Auditor’s liability to third parties

It’s understood that the House of Lords has declined to hear a further appeal
in the Freightliner/Ernst & Young litigation, in which the Court of Appeal
gave its decision in September 2007. This leaves open issues about the liability
of auditors to third parties.

Freightliner was held liable for false statements about ERF’s accounts made
by Steven Ellis of ERF to MAN when MAN was acquiring ERF from Freightliner.
Freightliner brought a third party claim against ERF’s auditors E&Y.

The Court of Appeal said E&Y could owe Freightliner a duty of care in
respect of the accounts warranties in the SPA, but no warranty claim had been

It was therefore decided that E&Y did not owe a duty of care to
Freightliner because E&Y didn’t foresee Freightliner would make any
representations as to the accuracy of ERF’s accounts, which went beyond those
contained in the SPA.

And even if that had been foreseeable, mere foresight was not enough:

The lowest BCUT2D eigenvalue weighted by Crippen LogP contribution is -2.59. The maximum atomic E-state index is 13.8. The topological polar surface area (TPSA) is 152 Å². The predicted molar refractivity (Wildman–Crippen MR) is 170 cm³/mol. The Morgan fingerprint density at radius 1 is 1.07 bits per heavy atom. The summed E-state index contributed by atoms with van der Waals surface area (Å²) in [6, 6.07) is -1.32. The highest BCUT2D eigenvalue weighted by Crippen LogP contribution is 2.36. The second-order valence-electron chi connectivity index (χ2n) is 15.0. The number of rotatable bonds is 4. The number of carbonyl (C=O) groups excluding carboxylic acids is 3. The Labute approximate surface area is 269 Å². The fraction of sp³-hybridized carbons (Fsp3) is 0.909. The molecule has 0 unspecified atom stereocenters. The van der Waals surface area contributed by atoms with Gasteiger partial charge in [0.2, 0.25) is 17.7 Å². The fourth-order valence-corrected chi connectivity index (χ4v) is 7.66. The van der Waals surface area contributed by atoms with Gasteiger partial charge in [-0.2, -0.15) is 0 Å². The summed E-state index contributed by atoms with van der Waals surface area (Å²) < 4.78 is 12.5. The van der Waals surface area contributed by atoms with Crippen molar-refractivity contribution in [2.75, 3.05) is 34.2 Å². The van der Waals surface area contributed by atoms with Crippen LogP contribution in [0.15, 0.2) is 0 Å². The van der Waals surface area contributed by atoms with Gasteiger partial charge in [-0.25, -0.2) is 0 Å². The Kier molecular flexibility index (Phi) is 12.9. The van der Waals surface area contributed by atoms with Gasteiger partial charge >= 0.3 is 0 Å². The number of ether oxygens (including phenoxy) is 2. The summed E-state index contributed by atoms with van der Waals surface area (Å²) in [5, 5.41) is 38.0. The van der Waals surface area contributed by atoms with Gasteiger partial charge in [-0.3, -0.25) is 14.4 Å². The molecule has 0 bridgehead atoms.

‘Something more’ was required.

Previous third party audit liability cases have differed on the question over
whether, in addition to showing the defendant knew of the transaction which the
claimant had in contemplation, that the information would be communicated to him
and that the claimant would rely on it in deciding whether or not to pursue the
transaction. It had to be shown that the defendant intended such reliance.

In a number of cases, intention had been rejected as a requirement (most
recently in Bannerman case of 2005). Lord Oliver in the Caparo case of 1990
viewed knowledge as the key.

The Court of Appeal has now said, however, ‘something more’ than knowledge is
required, but without saying what that is. It appears from the Freightliner
decision that there must be some indication, capable of objective
identification, from the auditor to the recipient that the auditor’s statement
can be relied upon by the recipient for its particular purpose.

Auditors seeking to limit their third party liability ought to be careful not
to give any such indication to any third party.

In practice disclaimers of responsibility to third parties have been widely
used by auditors since the Bannerman case and will no doubt continue to be used
in the light of the Freightliner case.

Hardeep Nahal is a partner at law firm Herbert

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